In order to feed this hungry system, a plethora of face repositories — such as IJB-C — have sprung up, containing images manually culled and bound together from sources as varied as university campuses, town squares, markets, cafés, mugshots and social-media sites such as Flickr, Instagram and YouTube.

To understand what these faces have been helping to build, the FT worked with Adam Harvey, the researcher who first spotted Jillian York’s face in IJB-C. An American based in Berlin, he has spent years amassing more than 300 face datasets and has identified some 5,000 academic papers that cite them.

The images, we found, are used to train and benchmark algorithms that serve a variety of biometric-related purposes — recognising faces at passport control, crowd surveillance, automated driving, robotics, even emotion analysis for advertising. They have been cited in papers by commercial companies including Facebook, Microsoft, Baidu, SenseTime and IBM, as well as by academics around the world, from Japan to the United Arab Emirates and Israel.

“We’ve seen facial recognition shifting in purpose,” says Dave Maass, a senior investigative researcher at the EFF, who was shocked to discover that his own colleagues’ faces were in the Iarpa database. “It was originally being used for identification purposes . . . Now somebody’s face is used as a tracking number to watch them as they move across locations on video, which is a huge shift. [Researchers] don’t have to pay people for consent, they don’t have to find models, no firm has to pay to collect it, everyone gets it for free.”

The dataset containing Jillian York’s face is one of a series compiled on behalf of Iarpa (earlier iterations are IJB-A and -B), which have been cited by academics in 21 different countries, including China, Russia, Israel, Turkey and Australia.

They have been used by companies such as the Chinese AI firm SenseTime, which sells facial-recognition products to the Chinese police, and the Japanese IT company NEC, which supplies software to law enforcement agencies in the US, UK and India.

The images in them have even been scraped by the National University of Defense Technology in China, which is controlled by China’s top military body, the Central Military Commission. One of its academics collaborated last year in a project that used IJB-A, among other sets, to build a system that would, its architects wrote, “[enable] more detailed understanding of humans in crowded scenes”, with applications including “group behaviour analysis” and “person re-identification”.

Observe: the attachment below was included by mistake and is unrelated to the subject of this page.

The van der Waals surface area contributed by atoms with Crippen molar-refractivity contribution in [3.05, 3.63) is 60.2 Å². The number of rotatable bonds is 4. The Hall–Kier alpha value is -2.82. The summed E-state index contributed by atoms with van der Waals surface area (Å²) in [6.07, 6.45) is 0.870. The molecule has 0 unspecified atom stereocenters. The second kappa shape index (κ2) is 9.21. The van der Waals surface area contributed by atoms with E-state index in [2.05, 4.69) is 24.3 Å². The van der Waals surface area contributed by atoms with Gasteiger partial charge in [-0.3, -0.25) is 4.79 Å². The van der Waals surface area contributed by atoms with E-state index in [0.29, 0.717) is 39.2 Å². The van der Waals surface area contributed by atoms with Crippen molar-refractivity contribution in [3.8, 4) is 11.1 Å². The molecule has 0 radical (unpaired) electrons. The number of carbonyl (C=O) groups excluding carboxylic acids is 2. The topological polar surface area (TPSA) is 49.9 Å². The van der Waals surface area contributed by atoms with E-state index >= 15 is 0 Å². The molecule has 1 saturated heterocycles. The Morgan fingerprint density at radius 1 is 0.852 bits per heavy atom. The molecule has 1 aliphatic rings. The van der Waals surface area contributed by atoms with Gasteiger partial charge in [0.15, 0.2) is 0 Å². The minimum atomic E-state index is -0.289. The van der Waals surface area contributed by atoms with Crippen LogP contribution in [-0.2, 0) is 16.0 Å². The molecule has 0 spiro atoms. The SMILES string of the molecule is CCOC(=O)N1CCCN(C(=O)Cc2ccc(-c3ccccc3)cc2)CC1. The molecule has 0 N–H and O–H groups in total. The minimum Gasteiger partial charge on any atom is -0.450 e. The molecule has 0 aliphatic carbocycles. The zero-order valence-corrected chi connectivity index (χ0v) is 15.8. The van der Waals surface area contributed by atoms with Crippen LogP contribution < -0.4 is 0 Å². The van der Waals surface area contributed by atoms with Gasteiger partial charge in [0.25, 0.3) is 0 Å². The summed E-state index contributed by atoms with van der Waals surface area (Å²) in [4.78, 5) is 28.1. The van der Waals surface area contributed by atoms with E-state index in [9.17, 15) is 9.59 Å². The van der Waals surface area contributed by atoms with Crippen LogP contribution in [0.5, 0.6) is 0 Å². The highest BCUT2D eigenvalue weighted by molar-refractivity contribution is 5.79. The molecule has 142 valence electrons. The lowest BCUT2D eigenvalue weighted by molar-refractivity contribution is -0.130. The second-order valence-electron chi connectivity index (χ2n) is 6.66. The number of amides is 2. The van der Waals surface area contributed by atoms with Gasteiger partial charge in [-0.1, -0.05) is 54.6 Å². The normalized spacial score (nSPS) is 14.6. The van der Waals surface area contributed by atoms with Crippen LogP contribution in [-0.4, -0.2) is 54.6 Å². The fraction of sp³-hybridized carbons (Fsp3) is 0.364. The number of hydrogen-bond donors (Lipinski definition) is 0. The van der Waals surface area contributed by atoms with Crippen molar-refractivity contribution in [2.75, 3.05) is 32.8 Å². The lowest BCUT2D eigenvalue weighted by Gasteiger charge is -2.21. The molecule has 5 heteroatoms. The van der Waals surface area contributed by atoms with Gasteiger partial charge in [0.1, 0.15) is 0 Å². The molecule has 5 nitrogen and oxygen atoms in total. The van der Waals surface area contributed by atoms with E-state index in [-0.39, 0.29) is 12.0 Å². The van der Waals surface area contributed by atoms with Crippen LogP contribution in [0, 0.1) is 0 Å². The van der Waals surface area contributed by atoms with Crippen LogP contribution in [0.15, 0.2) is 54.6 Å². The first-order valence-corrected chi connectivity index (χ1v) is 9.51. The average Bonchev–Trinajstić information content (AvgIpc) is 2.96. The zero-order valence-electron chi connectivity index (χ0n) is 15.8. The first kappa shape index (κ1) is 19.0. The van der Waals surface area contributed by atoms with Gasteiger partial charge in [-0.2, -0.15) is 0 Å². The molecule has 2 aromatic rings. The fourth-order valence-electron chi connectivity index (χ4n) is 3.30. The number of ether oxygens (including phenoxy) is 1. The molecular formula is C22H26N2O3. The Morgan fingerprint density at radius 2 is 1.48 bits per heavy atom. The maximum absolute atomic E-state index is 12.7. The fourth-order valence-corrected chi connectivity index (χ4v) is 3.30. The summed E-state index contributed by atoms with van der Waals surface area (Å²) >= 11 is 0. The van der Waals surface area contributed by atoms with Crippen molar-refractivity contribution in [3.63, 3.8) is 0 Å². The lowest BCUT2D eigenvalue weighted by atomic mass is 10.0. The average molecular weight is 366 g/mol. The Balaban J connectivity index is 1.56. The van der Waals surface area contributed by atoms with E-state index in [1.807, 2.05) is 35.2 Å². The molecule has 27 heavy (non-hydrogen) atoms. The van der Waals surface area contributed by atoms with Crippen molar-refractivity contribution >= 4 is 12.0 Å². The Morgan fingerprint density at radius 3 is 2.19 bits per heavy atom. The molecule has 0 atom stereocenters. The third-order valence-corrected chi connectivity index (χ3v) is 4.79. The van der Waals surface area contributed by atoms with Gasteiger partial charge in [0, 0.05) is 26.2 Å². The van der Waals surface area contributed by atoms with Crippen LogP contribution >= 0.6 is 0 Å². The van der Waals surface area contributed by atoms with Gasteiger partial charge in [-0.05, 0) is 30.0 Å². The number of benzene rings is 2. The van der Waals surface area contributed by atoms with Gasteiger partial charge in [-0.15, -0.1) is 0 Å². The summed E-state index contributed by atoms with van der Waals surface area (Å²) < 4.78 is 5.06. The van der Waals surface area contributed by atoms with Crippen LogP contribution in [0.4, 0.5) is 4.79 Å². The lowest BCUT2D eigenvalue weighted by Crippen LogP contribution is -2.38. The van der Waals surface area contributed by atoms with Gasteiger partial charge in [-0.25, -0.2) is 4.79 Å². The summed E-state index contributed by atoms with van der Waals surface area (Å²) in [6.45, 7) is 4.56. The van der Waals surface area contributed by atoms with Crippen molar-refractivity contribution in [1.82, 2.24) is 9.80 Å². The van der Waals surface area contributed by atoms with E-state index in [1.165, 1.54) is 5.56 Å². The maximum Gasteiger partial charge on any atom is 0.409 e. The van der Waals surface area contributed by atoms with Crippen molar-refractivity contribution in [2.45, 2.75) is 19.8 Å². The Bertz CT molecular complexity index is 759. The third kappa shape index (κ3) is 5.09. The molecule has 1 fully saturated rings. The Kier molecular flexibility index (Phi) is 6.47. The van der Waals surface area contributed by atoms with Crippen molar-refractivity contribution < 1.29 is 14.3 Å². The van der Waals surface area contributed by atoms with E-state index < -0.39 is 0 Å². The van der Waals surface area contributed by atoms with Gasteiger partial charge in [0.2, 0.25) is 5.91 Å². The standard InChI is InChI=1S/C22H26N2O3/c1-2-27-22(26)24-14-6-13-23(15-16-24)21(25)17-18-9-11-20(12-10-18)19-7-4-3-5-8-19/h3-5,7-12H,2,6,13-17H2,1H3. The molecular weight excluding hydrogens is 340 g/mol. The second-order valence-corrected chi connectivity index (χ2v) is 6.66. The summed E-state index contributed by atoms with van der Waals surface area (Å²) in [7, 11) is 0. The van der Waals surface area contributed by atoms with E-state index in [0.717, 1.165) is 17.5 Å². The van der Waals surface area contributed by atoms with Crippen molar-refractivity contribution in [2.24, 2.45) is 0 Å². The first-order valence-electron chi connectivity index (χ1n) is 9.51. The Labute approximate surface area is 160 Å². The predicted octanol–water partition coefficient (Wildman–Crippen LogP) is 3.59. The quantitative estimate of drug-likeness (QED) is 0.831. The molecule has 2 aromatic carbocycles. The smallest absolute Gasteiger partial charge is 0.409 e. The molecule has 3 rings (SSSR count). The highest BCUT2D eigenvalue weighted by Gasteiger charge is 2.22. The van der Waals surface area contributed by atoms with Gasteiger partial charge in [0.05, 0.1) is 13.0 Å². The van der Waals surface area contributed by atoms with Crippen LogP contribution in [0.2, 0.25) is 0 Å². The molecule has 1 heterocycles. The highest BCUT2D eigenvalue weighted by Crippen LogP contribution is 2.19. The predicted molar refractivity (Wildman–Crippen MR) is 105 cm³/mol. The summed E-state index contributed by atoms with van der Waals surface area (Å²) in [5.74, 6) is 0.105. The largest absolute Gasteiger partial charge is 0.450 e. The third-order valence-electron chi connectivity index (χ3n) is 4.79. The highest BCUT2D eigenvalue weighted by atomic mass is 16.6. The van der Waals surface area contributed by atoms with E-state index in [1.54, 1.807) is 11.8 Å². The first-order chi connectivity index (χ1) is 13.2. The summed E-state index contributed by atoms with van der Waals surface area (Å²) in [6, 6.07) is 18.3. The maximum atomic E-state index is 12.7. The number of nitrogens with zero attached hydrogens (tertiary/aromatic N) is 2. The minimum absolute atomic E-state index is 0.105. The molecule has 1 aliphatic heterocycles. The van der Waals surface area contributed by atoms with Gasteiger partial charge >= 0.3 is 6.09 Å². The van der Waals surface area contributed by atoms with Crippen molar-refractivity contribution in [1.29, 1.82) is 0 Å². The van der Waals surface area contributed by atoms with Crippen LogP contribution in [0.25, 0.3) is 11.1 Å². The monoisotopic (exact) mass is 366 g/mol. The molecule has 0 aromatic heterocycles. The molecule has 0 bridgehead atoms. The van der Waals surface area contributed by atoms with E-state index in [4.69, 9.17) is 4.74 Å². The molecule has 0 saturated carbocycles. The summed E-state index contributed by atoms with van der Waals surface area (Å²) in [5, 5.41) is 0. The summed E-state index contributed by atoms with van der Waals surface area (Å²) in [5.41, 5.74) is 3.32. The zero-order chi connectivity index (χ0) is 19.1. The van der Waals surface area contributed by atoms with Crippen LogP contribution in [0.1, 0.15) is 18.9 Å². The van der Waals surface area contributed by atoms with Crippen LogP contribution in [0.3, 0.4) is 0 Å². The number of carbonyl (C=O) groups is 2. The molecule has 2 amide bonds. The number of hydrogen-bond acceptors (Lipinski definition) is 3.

In China, facial scanning software has played a significant role in the government’s mass surveillance and detention of Muslim Uighurs in the far-western region of Xinjiang. Cameras made by Hikvision, one of the world’s biggest CCTV companies, and Leon, a former partner of SenseTime, have been used to track Muslims all over Xinjiang, playing a part in what human-rights campaigners describe as the systematic repression of millions of people.

Earlier this week, it emerged that SenseTime had sold its 51 per cent stake in a security joint venture with Leon in Xinjiang after the growing international outcry over the treatment of the Uighurs.

“That was the shocking part,” York says, as she considers the ways multiple companies and agencies have used the database. “It’s not that my image is being used, it’s about how it’s being used.”

Harvey has been investigating face datasets since 2010. The collection he has built up in that time comprises datasets that are readily accessible to researchers for academic and commercial purposes. The 37-year-old has been analysing where these faces come from, and where they’ve ended up.

By mapping out these biometric trade routes, he has started to slowly piece together the scale of distribution of faces, which may have contributed to commercial products and surveillance technologies without any explicit permission from the individuals in question.

“There’s an academic network of data-sharing, because it’s considered publicly beneficial to collaborate. But researchers are ignoring the stark reality that once your face is in a dataset, it’s impossible to get out of it because it’s already been downloaded and re-used all over the world,” he says over coffee in Berlin’s Mitte neighbourhood…….Read More>>

Source:- ft